Over time, he said, many producers have selected heifers that have higher performance and growth traits to meet demands further down the beef value chain. While cattle that grow quickly are an important contribution to the beef production system, producers must be careful not to go too far. With today’s genetics, it is fairly easy to build cows whose nutrient requirements can substantially exceed the nutrients available in a grazed forage environment.
For this reason, he recommends producers keep an eye on maintaining, or in some cases slightly decreasing, the mature weights of their cows.
“Replacement female selection has accelerated our path of maybe making cows too big,” Weaber said. “Our usual practice of walking into the replacement heifer pen leads to selecting ‘the standout.’ The biggest, nicest fleshed, easiest conditioned heifers in the pen are the ones that we naturally want to select.”
“Certainly older heifers have a tendency to be that way because of age,” he continued. “But, we have to be careful that we don’t select heifers that are the extremes in that group, because they represent the highest growth genetics, and likely the highest mature weight out of our cow herd.”
Another factor linked to selecting these “standout” replacements is that they are likely from cows with the highest lactation potential in the cow herd, Weaber said, which leads to increased production and maintenance requirements for these cows.
To combat this trend, he recommends that producers select replacement heifers that reside in the middle of the group for adjusted 205-day weight or adjusted weaning weight. The adjusted weight takes into account differences in age of the heifers and age of their dam.
“To keep the weights of your cows pretty constant, pick the middle third of the heifers in terms of weaning performance,” Weaber said. “Skew that selection to include heifers born early in the calving season to have this optimization of born early in the calving season and from the middle group in weight and performance. That should put a downward pressure on the increase of mature weight.”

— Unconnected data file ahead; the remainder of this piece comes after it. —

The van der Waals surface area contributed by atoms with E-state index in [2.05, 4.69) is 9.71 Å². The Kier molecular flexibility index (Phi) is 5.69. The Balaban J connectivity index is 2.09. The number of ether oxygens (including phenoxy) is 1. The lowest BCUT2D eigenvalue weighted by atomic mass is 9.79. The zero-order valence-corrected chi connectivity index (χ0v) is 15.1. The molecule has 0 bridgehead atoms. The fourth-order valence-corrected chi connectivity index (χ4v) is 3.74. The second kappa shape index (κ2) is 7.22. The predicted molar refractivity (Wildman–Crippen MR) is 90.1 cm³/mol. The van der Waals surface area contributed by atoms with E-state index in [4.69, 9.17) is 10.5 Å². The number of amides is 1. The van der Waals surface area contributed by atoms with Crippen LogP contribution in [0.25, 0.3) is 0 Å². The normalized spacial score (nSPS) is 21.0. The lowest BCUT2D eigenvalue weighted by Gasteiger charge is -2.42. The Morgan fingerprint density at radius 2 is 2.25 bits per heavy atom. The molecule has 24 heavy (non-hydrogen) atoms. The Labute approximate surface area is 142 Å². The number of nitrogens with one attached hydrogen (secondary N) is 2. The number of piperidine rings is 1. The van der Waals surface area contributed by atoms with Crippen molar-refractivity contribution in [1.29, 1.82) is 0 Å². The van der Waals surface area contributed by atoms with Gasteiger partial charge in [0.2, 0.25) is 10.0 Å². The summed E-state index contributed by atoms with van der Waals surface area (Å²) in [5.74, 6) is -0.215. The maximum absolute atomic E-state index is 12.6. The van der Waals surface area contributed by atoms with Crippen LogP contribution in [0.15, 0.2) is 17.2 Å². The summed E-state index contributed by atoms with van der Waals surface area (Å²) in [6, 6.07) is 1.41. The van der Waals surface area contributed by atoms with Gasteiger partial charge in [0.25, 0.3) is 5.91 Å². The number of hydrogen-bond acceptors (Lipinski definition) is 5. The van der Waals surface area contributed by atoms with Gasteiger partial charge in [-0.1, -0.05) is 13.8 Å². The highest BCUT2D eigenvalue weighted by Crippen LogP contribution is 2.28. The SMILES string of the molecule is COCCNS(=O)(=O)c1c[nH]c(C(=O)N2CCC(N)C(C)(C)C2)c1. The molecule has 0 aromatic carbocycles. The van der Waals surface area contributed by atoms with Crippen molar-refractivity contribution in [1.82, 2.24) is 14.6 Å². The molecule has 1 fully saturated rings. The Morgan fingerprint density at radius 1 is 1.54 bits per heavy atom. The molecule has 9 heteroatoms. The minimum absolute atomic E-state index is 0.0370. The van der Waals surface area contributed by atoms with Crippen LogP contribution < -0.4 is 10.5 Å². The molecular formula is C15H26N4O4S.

An Excel spreadsheet is available at Research and Extension Beef that calculates adjusted birth weights, weaning weights and yearling weights. The spreadsheet requires producers to enter information on their heifers, such as the birthdate or birth week and age of dam.
Another item to consider when selecting replacements is biology. Look for replacements out of mature cows that “fit” the system.
“They ‘fit’ in the production environment, and because of that ‘fit’ they have the ability to reproduce every year,” Weaber said. “Those cows are likely on target in terms of weight, body condition, lactation potential and have obviously been fertile.”
So when choosing replacement heifers, one from a designated “fit” mature cow should be toward the top. If a producer has to choose between picking a replacement heifer out of a proven mature cow or one out of an unproven cow, consider picking the daughter of the proven cow.
“About three-quarters of the genetic flow of the cow herd is driven by sire selection,” Weaber said. “That doesn’t mean female selection is not important. It can be particularly important if you are trying to limit supplemental feed sources.”
“I encourage producers to sit down and figure out the trajectory that they want to go, understand the data they may need to make that informed decision, collect that data, and then make an informed and thoughtful replacement heifer selection.”